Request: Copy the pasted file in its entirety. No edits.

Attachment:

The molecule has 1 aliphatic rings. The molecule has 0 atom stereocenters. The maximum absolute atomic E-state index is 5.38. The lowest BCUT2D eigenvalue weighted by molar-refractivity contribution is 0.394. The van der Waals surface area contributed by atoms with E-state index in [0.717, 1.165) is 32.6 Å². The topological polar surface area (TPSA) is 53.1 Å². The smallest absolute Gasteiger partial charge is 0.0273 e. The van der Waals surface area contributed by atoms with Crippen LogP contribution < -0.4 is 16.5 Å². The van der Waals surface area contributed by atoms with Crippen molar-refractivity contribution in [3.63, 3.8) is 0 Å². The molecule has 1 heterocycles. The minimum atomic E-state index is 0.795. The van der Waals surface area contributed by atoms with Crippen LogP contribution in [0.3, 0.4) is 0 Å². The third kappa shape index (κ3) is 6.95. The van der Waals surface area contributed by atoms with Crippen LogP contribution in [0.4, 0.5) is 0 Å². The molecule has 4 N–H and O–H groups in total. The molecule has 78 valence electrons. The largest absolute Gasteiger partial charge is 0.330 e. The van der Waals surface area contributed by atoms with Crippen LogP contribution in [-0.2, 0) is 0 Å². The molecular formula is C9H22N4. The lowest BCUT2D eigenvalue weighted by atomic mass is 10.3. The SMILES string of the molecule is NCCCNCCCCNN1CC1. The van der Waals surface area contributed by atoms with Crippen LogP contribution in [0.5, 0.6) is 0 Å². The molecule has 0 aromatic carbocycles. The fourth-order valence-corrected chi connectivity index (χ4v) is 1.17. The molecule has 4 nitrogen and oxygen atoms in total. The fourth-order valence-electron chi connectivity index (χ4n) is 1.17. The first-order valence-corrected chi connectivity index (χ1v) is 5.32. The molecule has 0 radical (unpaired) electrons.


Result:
The molecule has 1 aliphatic rings. The molecule has 0 atom stereocenters. The maximum absolute atomic E-state index is 5.38. The lowest BCUT2D eigenvalue weighted by molar-refractivity contribution is 0.394. The van der Waals surface area contributed by atoms with E-state index in [0.717, 1.165) is 32.6 Å². The topological polar surface area (TPSA) is 53.1 Å². The smallest absolute Gasteiger partial charge is 0.0273 e. The van der Waals surface area contributed by atoms with Crippen LogP contribution < -0.4 is 16.5 Å². The van der Waals surface area contributed by atoms with Crippen molar-refractivity contribution in [3.63, 3.8) is 0 Å². The molecule has 1 heterocycles. The minimum atomic E-state index is 0.795. The van der Waals surface area contributed by atoms with Crippen LogP contribution in [0.3, 0.4) is 0 Å². The third kappa shape index (κ3) is 6.95. The van der Waals surface area contributed by atoms with Crippen LogP contribution in [0.4, 0.5) is 0 Å². The molecule has 4 N–H and O–H groups in total. The molecule has 78 valence electrons. The largest absolute Gasteiger partial charge is 0.330 e. The van der Waals surface area contributed by atoms with Crippen LogP contribution in [-0.2, 0) is 0 Å². The molecular formula is C9H22N4. The lowest BCUT2D eigenvalue weighted by atomic mass is 10.3. The SMILES string of the molecule is NCCCNCCCCNN1CC1. The van der Waals surface area contributed by atoms with Crippen LogP contribution in [0.5, 0.6) is 0 Å². The molecule has 0 aromatic carbocycles. The fourth-order valence-corrected chi connectivity index (χ4v) is 1.17. The molecule has 4 nitrogen and oxygen atoms in total. The fourth-order valence-electron chi connectivity index (χ4n) is 1.17. The first-order valence-corrected chi connectivity index (χ1v) is 5.32. The molecule has 0 radical (unpaired) electrons.